Chess Sets of the Future

Chess Sets of the future
In the turn of the 19th century, a rare exhibit found its way to the British Museum; Something whose origin is still shroud in mystery and only a glimpse of it is still widely acknowledged. The Lewis Chess Men is a collection of chess pieces made using Walrus Ivory and carved in the most elegant manner from the 12th century. For a person passionate about Chess, the discovery is an amusement as well as a lesson in History. Chess has evolved over several centuries to what it is today. Compare the Lewis Chessmen with the pieces of Shatranj ( an ancient form of Chess played in the Persian empire) and the fact is quite conspicuous – Chess has been evolving, is evolving and will evolve.

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How to help your child discover the joy of Chess

How to teach Chess to children? Teaching Chess to little kids can be tricky. People who tried teaching their six or seven-year-olds will know how the experience can either be a cherishable memory or a slow torture you somehow want to survive, especially with a group of naughty kids. The way the pendulum swings depends on how much you understand them and your approach towards the teaching.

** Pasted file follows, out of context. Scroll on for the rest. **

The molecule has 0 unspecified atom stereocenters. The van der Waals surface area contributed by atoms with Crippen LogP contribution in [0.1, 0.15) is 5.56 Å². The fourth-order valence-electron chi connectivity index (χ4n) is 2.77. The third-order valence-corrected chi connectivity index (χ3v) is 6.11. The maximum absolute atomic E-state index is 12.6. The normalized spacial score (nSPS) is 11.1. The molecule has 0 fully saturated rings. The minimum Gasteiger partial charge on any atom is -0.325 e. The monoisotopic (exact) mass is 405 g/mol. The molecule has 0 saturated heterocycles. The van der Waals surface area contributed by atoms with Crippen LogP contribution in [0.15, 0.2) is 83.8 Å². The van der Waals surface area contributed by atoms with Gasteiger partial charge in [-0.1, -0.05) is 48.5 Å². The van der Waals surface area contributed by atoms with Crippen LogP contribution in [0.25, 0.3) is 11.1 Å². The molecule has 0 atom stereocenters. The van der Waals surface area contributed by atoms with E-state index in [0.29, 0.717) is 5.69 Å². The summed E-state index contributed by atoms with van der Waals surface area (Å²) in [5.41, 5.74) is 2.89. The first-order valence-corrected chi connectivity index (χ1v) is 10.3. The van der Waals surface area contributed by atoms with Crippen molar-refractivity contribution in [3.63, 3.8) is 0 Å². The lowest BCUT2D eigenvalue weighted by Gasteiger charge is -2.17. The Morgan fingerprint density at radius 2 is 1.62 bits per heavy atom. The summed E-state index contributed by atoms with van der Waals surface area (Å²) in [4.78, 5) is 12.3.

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Creative Chess Problems that Computers cannot solve

If Kasparov had challenged IBM’s Deep Blue to a kickboxing match, I’m sure he would have been more content. Chess and its logic fit a computer’s capacity like a glove. It calculates millions of positions and plays the best move. As technology evolves, the algorithms behind computer decision-making also evolve. Alpha Go, Google’s neural network-based chess computer would have crushed Kasparov more cunningly than Deep Blue, which is not even as strong as Stock Fish engine running on a typical commercial laptop.

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